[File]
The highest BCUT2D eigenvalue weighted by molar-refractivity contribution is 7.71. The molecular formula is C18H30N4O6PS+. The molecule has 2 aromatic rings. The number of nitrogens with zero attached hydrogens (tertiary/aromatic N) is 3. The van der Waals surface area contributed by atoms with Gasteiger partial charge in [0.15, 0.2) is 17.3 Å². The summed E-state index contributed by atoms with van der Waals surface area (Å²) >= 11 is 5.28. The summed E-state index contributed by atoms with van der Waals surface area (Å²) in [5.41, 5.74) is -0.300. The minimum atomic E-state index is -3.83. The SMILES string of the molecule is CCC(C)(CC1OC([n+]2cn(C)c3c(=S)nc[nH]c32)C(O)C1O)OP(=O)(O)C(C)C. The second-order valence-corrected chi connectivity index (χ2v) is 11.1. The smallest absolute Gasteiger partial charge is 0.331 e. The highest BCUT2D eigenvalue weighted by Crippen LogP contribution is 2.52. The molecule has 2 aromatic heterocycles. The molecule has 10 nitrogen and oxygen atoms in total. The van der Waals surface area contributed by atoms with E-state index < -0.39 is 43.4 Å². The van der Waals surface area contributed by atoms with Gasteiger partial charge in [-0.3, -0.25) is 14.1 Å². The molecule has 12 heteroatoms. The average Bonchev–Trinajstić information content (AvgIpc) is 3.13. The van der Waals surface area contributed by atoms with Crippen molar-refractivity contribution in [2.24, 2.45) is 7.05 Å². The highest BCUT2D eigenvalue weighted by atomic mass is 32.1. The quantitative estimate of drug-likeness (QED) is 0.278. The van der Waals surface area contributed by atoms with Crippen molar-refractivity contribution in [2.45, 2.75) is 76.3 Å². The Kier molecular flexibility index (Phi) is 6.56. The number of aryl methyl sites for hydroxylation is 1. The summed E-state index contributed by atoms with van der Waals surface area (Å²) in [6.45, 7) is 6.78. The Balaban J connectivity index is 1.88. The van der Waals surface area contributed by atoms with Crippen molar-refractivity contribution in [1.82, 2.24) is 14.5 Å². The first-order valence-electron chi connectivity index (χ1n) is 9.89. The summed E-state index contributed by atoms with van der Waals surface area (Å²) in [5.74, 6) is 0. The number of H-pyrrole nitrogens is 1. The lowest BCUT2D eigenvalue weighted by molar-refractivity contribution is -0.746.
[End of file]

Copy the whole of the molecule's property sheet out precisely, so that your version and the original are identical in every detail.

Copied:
The highest BCUT2D eigenvalue weighted by molar-refractivity contribution is 7.71. The molecular formula is C18H30N4O6PS+. The molecule has 2 aromatic rings. The number of nitrogens with zero attached hydrogens (tertiary/aromatic N) is 3. The van der Waals surface area contributed by atoms with Gasteiger partial charge in [0.15, 0.2) is 17.3 Å². The summed E-state index contributed by atoms with van der Waals surface area (Å²) >= 11 is 5.28. The summed E-state index contributed by atoms with van der Waals surface area (Å²) in [5.41, 5.74) is -0.300. The minimum atomic E-state index is -3.83. The SMILES string of the molecule is CCC(C)(CC1OC([n+]2cn(C)c3c(=S)nc[nH]c32)C(O)C1O)OP(=O)(O)C(C)C. The second-order valence-corrected chi connectivity index (χ2v) is 11.1. The smallest absolute Gasteiger partial charge is 0.331 e. The highest BCUT2D eigenvalue weighted by Crippen LogP contribution is 2.52. The molecule has 2 aromatic heterocycles. The molecule has 10 nitrogen and oxygen atoms in total. The van der Waals surface area contributed by atoms with E-state index < -0.39 is 43.4 Å². The van der Waals surface area contributed by atoms with Gasteiger partial charge in [-0.3, -0.25) is 14.1 Å². The molecule has 12 heteroatoms. The average Bonchev–Trinajstić information content (AvgIpc) is 3.13. The van der Waals surface area contributed by atoms with Crippen molar-refractivity contribution in [2.24, 2.45) is 7.05 Å². The highest BCUT2D eigenvalue weighted by atomic mass is 32.1. The quantitative estimate of drug-likeness (QED) is 0.278. The van der Waals surface area contributed by atoms with Crippen molar-refractivity contribution in [2.45, 2.75) is 76.3 Å². The Kier molecular flexibility index (Phi) is 6.56. The number of aryl methyl sites for hydroxylation is 1. The summed E-state index contributed by atoms with van der Waals surface area (Å²) in [6.45, 7) is 6.78. The Balaban J connectivity index is 1.88. The van der Waals surface area contributed by atoms with Crippen molar-refractivity contribution in [1.82, 2.24) is 14.5 Å². The first-order valence-electron chi connectivity index (χ1n) is 9.89. The summed E-state index contributed by atoms with van der Waals surface area (Å²) in [5.74, 6) is 0. The number of H-pyrrole nitrogens is 1. The lowest BCUT2D eigenvalue weighted by molar-refractivity contribution is -0.746.